New data has revealed that where you live in the UK affects how likely you are to be scammed, and the nature of the fraud
There are also wider lessons for any other business or organisation - given the dependency of all institutions on IT systems, the large numbers of users and devices that connect to those systems and the increasing requirement for 'always on' capability. This blog post will address five key observations that are aimed at stimulating planning and thinking.
The UK General Election is now only a week away, and it arrives against the backdrop of media hype and coverage surrounding possible attempts by hackers to influence national elections (see: US, French elections).
The digital age has brought huge benefits to Britain, but new and different challenges too. Our ability as individuals to use digital technology - find and share information, do our shopping, pay our bills and communicate with one another - has grown more quickly than our knowledge of how to do all those things safely.
The low level of security awareness took itself into the enterprise, and businesses are faced with the task of educating the workforces on an ongoing basis.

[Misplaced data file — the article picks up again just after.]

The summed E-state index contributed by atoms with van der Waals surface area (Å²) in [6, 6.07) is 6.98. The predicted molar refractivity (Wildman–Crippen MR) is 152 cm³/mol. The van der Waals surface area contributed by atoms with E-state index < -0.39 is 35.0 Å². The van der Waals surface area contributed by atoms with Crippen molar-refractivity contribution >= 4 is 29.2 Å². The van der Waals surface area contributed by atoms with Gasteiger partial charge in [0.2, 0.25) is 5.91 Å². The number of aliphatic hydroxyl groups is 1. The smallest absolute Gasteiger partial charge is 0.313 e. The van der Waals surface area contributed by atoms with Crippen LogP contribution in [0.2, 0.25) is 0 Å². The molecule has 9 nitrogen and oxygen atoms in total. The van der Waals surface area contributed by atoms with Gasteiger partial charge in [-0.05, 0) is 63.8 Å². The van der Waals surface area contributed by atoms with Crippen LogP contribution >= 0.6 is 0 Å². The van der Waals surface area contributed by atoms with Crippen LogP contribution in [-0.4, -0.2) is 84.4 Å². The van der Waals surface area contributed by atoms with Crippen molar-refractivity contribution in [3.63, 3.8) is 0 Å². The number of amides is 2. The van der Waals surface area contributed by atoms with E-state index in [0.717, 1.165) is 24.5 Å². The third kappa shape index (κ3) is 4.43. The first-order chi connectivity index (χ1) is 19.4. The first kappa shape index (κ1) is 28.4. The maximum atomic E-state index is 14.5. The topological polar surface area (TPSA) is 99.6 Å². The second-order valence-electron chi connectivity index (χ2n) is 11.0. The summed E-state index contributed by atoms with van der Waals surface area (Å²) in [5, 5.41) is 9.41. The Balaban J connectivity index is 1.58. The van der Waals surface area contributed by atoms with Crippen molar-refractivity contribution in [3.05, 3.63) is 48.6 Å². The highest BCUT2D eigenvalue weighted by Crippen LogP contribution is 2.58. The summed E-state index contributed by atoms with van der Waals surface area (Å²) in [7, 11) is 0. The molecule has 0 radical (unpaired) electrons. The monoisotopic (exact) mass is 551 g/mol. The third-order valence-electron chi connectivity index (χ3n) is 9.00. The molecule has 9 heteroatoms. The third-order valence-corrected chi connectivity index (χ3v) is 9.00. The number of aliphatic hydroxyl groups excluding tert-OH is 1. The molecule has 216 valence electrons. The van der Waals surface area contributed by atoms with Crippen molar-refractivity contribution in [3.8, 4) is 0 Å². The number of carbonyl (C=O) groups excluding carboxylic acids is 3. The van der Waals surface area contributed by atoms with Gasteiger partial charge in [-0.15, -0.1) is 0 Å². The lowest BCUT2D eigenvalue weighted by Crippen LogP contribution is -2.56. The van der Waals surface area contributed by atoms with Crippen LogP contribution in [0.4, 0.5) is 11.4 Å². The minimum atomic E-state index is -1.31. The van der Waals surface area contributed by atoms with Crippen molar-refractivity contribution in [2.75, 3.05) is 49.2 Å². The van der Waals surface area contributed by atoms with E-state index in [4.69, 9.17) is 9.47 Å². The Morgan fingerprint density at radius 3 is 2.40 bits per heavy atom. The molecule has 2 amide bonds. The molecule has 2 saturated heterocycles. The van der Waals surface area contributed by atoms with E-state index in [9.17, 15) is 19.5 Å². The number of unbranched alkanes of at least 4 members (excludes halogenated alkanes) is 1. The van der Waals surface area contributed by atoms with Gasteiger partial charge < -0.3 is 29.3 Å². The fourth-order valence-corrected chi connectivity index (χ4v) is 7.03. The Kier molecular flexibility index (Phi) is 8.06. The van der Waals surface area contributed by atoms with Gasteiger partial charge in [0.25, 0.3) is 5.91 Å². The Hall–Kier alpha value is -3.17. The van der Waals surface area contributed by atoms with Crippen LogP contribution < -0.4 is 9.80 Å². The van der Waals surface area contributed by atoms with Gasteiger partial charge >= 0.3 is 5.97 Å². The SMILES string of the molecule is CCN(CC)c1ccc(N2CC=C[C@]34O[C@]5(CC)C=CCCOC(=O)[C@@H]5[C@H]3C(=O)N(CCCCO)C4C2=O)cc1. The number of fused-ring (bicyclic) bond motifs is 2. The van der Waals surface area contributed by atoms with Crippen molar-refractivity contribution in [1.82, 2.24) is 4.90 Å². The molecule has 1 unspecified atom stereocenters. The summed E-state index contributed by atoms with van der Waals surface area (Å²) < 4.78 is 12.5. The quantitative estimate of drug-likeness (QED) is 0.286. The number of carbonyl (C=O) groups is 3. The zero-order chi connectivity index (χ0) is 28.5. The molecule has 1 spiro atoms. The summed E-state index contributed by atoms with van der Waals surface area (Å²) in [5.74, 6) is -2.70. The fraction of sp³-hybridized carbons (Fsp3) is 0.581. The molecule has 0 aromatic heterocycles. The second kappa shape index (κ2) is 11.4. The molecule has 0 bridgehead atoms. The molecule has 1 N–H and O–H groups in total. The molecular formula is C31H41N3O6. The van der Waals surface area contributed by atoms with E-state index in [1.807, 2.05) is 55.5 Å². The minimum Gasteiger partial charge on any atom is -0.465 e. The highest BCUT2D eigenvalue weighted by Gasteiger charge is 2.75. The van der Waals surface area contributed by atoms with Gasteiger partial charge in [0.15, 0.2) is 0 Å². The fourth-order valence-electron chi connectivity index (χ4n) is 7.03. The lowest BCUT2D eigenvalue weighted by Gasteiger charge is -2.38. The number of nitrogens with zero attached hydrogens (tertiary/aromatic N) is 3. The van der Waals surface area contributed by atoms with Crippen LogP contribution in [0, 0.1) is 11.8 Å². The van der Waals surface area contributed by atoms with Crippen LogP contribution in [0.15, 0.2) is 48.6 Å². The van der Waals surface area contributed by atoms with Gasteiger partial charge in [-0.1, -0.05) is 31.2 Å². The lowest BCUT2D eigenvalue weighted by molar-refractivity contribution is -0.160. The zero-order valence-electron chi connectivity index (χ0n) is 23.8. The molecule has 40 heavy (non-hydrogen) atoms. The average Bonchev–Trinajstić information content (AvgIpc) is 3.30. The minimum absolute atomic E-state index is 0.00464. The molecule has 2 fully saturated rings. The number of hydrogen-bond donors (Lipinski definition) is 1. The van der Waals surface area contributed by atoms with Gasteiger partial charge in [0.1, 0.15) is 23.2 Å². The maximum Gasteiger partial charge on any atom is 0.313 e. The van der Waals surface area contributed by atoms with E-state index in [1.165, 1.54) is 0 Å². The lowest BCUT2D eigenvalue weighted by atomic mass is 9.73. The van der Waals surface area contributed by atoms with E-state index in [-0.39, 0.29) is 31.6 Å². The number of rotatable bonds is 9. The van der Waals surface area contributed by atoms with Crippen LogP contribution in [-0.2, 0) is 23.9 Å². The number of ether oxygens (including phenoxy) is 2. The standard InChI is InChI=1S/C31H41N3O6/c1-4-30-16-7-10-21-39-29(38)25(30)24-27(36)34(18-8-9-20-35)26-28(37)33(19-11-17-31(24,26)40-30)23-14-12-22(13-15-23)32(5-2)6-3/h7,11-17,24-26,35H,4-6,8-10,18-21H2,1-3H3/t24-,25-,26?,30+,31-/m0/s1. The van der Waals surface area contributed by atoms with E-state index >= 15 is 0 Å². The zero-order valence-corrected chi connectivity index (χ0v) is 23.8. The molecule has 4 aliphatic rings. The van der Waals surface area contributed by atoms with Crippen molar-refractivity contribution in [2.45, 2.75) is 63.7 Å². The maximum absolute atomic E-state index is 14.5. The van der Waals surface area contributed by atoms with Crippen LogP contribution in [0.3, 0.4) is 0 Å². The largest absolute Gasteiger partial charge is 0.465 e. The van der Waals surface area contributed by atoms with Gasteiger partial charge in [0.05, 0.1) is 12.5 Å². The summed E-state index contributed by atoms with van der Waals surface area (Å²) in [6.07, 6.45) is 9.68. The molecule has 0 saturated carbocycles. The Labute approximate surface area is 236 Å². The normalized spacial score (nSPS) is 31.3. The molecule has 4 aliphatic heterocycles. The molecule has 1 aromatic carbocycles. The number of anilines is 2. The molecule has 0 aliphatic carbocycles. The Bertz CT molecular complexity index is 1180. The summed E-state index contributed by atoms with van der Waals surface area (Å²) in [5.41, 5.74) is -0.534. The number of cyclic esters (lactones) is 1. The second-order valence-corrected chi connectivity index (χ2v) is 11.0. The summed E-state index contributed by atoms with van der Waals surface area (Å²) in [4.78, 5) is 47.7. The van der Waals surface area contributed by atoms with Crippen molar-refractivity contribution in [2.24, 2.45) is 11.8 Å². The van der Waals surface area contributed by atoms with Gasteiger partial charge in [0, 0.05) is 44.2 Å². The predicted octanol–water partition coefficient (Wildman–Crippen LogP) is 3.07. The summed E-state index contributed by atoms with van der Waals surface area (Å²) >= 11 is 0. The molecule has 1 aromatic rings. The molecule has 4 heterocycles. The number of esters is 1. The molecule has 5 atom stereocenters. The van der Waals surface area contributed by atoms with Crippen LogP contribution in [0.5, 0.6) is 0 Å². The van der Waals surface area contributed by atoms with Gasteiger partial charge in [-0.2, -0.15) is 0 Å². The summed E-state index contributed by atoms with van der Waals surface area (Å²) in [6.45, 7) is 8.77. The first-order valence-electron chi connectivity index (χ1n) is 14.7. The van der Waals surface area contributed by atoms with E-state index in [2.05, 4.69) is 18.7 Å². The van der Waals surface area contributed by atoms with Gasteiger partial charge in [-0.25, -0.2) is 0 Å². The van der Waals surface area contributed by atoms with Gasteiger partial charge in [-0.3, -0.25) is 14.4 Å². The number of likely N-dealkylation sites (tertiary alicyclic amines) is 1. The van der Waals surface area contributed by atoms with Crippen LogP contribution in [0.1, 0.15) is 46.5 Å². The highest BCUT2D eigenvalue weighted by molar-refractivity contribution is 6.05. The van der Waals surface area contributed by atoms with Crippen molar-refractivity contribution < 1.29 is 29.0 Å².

This is not said by way of criticism, but rather to acknowledge the challenge inherent within security innovation. Companies and governments can't afford to expose their digital security set-up, but must somehow find a way to embrace new innovations or the hackers will, inevitably, find a way through.
'Never seen such team work'.
One woman praised her “amazing” doctor for sorting out her daughter’s prescription with pen and paper. NHS staff have been
These worrying statistics highlight just how vulnerable the business community remains to data breaches, even after an unprecedented period of public disclosures. Britain's businesses cannot continue to treat cyber security as a box-ticking exercise and risk falling foul of harmful attacks.
In today's connected world securing your own network is simply not enough. Today your digital risk extends not only to your own servers, PCs and other devices in your offices and other locations; it also extends to your mobile workers and other staff working from home, customer sites and other remote locations. But the third, and often ignored, area of digital risk is your supply chain; companies that have access to your employee and customer information.